Earlier this week I headed up to the Newburyport Coastal Show House (my favorite city in Massachusetts where I lived for a few years). The show house was put on by the Museum of Old Newbury. The image above is an old one of the house before its recent renovation. At the bottom of the post is a video from 2012 which shows the original interiors prior to the extensive, and shall I say, amazing renovation by Andrew Sidford Architects. The house was slated for demolition (ugh!) and the present owners decided instead to create a “bold additional providing a pleasing blend of old and new and breathing fresh life into the historic home”. They sure did!
We entered the show house from around behind the original 1810 structure which shows the new addition to the rear of the house and a covered walkway which connects the house to the barn.
Inside the barn, it was decorated for a great party. I believe they held their gala opening party on here and in a tent on the lawn. Designed by: Red Bird Trading Co. of Newburyport
The covered walkway connecting the barn to the rear of the house features delightful planters and views of the gardens.
The bright and fresh living room is in the new section of the house. The lovely use of neutrals made for a calming oasis. Design by: Kay Bailey McKallagat.
The kitchen truly features the planning and design by the architect Andrew Sidford. The original kitchen was half the size (you’ll see this in the video below). They took out a small hallway that ran between the dining room in the front of the house and the kitchen – which now abut one another and the seating area beyond the kitchen, which was original to the house, is fully open and part of the open space. Kitchen and sitting area styling by: Red Bird Trading Company.
Love the mix of creamy whites and textures!
The shot below is the wall that separates the kitchen from the dining room. Originally there was a lateral hallway that separated the kitchen and dining room, which was removed. The fireplace in the dining room was also removed and this is how they dealt with that.The structure was boxed in with two flanking side cabinets with marble countertops and windows to keep the views and natural lighting flowing in. The original kitchen had no real natural light except that which came in from the once obstructed sitting area.
The dining room featured a modern gray and chrome palette with a round table and chairs. Design by: Boehm Graham Interior Design.
I always love a nice little surprising detail and these zippers in the backs of the chairs with the bead and fish detail are quite sweet.
The small painted vintage sideboard ads a touch whimsy to the more modern space.
The front hall was hand painted – yes, HAND PAINTED! – by Fancypaints Faux Decorative Painting. The staging of the hall and entry were done by Sarah Sumner. Those blue dots were incredible and added a colorful, whimsical moment to the tiny space. And yes, the staircase really is that steep!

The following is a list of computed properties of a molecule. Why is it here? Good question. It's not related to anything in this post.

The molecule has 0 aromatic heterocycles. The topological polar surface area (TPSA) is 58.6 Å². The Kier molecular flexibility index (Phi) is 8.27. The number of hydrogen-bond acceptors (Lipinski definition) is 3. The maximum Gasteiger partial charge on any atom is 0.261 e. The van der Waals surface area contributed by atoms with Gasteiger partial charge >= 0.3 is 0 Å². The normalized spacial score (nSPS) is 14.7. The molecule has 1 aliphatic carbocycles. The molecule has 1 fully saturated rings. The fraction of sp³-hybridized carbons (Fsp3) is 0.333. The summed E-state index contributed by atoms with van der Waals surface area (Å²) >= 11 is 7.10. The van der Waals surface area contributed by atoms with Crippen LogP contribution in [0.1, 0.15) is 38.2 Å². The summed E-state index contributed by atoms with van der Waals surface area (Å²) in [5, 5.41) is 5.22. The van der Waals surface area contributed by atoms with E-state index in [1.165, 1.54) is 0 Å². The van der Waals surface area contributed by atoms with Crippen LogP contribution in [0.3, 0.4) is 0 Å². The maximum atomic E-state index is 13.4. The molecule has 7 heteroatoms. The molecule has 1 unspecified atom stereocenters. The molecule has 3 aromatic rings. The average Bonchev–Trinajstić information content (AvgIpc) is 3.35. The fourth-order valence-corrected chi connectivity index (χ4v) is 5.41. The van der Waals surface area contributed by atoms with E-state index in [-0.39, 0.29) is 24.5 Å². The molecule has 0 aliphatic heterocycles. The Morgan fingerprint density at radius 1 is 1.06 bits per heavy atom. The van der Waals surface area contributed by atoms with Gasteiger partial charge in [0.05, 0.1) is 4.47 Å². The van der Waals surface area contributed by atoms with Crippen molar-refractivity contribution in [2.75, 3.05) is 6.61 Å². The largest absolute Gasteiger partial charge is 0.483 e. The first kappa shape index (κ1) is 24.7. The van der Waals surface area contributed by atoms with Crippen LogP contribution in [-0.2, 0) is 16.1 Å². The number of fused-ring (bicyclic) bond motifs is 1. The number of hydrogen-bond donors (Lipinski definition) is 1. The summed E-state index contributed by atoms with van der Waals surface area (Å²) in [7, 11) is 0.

This is the front vestibule.
The front sitting room features an all blue and white palette. Classic with a twist of modern thrown in. Design by: Designs by Gia Interior Design.
A fun Duralee animal print fabric on a vintage wing chair. The wall color (not sure what it is unfortunately) is a gorgeous shade of light blue.
Upstairs, the West Guest Bedroom is an eclectic mix of textures and styles from Moroccan influences to modern touches to farmhouse chic with some coastal drift wood thrown in. Design by: Holly Gagne of Holly Gagne Interior Design.
Loved, loved this sideboard with the mix of woods and metalwork.
Peek-a-boo! Love the mirror too!
The East Guest Room was designed by Frank Hodge, F.D. Hodge Interiors. While he continued the soothing neutral palette of other spaces in the house, his featured subtle gray and yellow tones, which he said were inspired by the foggy day when he first visited the house. While I don’t normally love the combination of gray and yellow, this worked (for me) because of how toned down it all is. One thing I couldn’t capture on my iPhone was the amazing views of the Merrimack River outside these bedroom windows. Just breathtaking!
The bedding is just gorgeous and it makes one really want to snuggle in.
The Child’s Bedroom featured a snappy nautical theme. Design by: Simone Renovation and Design.
The suspended bed is a real standout.
The Master Bedroom and Bath are in the new addition in the rear of the house. It features large windows and vaulted ceilings.
The bedroom was designed by Bella Design Interiors but unfortunately I didn’t end up taking photos! You’ll just have to go on the tour to see it. It was quite love, but the volunteer who was minding the room had placed her chair right in the middle to take in the view below – not that I can blame her! Even though the master is in the rear of the house, the architect managed to extend it just enough to be able to put in a corner window to take advantage of the river views. If Newburyport could do one thing to make it even better – it would be to remove all the above ground wires that obstruct the views everywhere. Oh well, when you’re there it’s not as noticeable.
One of the things that make this show house a standout to me is the cohesion from space to space. Each designer took into account the architecture, location, history and story of the house, without losing their own unique styles. Often time, a show house is an assortment of unrelated spaces that while individually beautiful, don’t hang together and can often be very jarring. This house as decorated is a lovely whole. The house is potentially for sale, call 603-772-4497 for information.
Unless noted, all photos by Linda Merrill for Linda Merrill Decorative Surroundings.
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